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‘Garden city’ to provide 15,000 homes in Ebbsfleet, Kent



The chancellor George Osborne has confirmed plans for a new 15,000 home ‘garden city’ in Ebbsfleet, Kent, in an attempt to help solve Britain’s housing crisis.

The government will invest £200m in a project that has been expected for some time.

The area on the Thames Gateway has a large amount of undeveloped, brownfield land. It also has a stop on the HS1 rail line that connects London with the Channel Tunnel, and is 19 minutes from St Pancras station.

“In Ebbsfleet there is the land available, there is fantastic infrastructure with the high speed line”, Osborne told the BBC.

“It’s on the river, it’s in the south-east of England where a lot of the housing pressure has been. And crucially you’ve got local communities and local MPs who support the idea.”

In 2007, planning permission was granted for a 6,000 home project in Ebbsfleet Valley. To date, only 150 new homes have been built in the area.

Gareth Johnson, Conservative MP for Dartford – where the majority of Ebbsfleet Valley sits – said he “very much welcomed” the breakthrough.

“For whatever reason a developer has not been forthcoming and the recession didn’t help”, he said.

“What this announcement does is enable the proper infrastructure to be put in place.”

Last month former transport secretary and Labour peer Lord Adonis also gave the plan his support.

The head of the thinktank Centre for London said, “Successive governments have long seen the development potential in the Thames Estuary.

“There is huge scope for new homes and infrastructure to transform the region into a thriving commercial and cultural centre, all the while easing the strain on housing.” 

However, some critics have questioned whether the project will deliver anywhere near enough homes needed or if it is even anything new. 

In 2012 the government and local councils agreed with a developer to build 22,000 houses at Ebbsfleet.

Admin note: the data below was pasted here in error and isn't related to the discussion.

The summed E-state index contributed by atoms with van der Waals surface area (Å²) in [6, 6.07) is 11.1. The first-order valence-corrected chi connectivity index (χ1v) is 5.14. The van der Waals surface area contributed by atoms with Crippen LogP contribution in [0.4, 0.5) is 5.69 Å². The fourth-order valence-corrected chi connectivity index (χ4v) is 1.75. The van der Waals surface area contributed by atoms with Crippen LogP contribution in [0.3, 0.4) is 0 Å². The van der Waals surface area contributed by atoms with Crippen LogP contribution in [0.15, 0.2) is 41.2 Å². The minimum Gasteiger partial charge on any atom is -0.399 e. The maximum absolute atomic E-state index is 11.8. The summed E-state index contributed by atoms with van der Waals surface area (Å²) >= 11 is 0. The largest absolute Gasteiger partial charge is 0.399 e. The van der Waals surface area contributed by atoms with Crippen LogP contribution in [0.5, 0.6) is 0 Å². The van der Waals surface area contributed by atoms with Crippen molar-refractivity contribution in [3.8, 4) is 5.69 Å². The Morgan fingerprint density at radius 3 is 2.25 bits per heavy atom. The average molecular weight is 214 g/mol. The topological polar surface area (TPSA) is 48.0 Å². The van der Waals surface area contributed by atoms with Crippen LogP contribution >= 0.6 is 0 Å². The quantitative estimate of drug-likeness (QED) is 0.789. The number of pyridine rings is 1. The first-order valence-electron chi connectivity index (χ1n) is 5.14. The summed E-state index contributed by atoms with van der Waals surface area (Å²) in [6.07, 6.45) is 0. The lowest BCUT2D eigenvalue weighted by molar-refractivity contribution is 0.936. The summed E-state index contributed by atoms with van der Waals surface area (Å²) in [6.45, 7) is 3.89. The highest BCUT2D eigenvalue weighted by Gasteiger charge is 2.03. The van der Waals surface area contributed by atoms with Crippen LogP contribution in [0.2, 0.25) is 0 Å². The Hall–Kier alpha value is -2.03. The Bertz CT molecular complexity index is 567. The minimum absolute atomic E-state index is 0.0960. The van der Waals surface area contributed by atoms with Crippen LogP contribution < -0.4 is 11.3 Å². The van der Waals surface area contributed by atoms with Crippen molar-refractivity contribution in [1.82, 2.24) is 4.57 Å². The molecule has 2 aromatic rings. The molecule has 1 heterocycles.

The shadow housing minister Emma Reynolds said, “The government has had four years to make progress on garden cities but instead of getting on and building them, ministers have spent their time making empty announcements and suppressing reports.”

The president of the Liberal Democrat party Tim Farron added that the initiative would, “barely scratch the surface” of the 300,000 homes a year that were needed. 

Under the original plans for the controversial HS2 rail line, Ebbsfleet would also be connected directly to the north of England.

However, in a report put forward today, HS2 chairman Sir David Higgins suggests that the proposed link between HS1 and HS2 be scrapped to cut costs. 

Garden cities were in the news recently after a competition offering a £250,000 prize sought entries that looked to help solve Britain’s housing crisis.

Speaking to Blue & Green Tomorrow, Tory peer Lord Wolfson – chief executive of retail chain Next and the founder of the prize – explained, “British people live in the smallest, most expensive housing in Europe, pretty much without exception.

“There is an enormous pent up demand for good housing. At the moment house price inflation is increasing the gap between rich and poor and old and young. New cities offer a solution to that.”

Wolfson said that while they have not set an exact definition of a garden city, first and foremost the winning entry would have to be green “in the sense of open spaces, gardens, parks, walkways; a city that would harness the beauty of nature as well as the splendour of architecture.”

Further reading:

Wolfson Prize: submissions close in £250,000 competition to create ‘garden city’

A Confucian approach to town planning will create places that last

£250,000 prize for city blueprint that mixes nature with architectural splendour

Urbanisation is only evil when we forget our duty to the environment

Livin’ (Sustainably) in the City